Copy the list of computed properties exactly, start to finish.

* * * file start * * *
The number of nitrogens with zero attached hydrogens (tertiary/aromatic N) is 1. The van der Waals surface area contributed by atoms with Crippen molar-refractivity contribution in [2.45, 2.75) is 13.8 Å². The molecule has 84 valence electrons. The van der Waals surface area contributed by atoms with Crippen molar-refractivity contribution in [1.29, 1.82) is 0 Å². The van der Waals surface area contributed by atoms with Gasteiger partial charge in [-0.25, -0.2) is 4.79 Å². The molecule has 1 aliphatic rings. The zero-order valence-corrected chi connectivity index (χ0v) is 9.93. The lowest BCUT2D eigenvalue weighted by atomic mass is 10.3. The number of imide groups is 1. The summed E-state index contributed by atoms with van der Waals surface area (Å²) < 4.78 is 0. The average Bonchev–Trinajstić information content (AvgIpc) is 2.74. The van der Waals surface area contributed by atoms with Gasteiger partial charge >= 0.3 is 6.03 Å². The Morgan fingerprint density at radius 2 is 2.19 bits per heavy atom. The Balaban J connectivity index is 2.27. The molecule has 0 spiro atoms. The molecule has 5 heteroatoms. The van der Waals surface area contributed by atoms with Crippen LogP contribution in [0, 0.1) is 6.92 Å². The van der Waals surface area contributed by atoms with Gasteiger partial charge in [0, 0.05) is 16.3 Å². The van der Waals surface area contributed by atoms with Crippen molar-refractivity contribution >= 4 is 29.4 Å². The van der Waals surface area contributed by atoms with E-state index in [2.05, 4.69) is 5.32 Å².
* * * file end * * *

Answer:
The number of nitrogens with zero attached hydrogens (tertiary/aromatic N) is 1. The van der Waals surface area contributed by atoms with Crippen molar-refractivity contribution in [2.45, 2.75) is 13.8 Å². The molecule has 84 valence electrons. The van der Waals surface area contributed by atoms with Crippen molar-refractivity contribution in [1.29, 1.82) is 0 Å². The van der Waals surface area contributed by atoms with Gasteiger partial charge in [-0.25, -0.2) is 4.79 Å². The molecule has 1 aliphatic rings. The zero-order valence-corrected chi connectivity index (χ0v) is 9.93. The lowest BCUT2D eigenvalue weighted by atomic mass is 10.3. The number of imide groups is 1. The summed E-state index contributed by atoms with van der Waals surface area (Å²) < 4.78 is 0. The average Bonchev–Trinajstić information content (AvgIpc) is 2.74. The van der Waals surface area contributed by atoms with Gasteiger partial charge >= 0.3 is 6.03 Å². The Morgan fingerprint density at radius 2 is 2.19 bits per heavy atom. The Balaban J connectivity index is 2.27. The molecule has 0 spiro atoms. The molecule has 5 heteroatoms. The van der Waals surface area contributed by atoms with Crippen LogP contribution in [0, 0.1) is 6.92 Å². The van der Waals surface area contributed by atoms with Gasteiger partial charge in [0, 0.05) is 16.3 Å². The van der Waals surface area contributed by atoms with Crippen molar-refractivity contribution >= 4 is 29.4 Å². The van der Waals surface area contributed by atoms with E-state index in [2.05, 4.69) is 5.32 Å².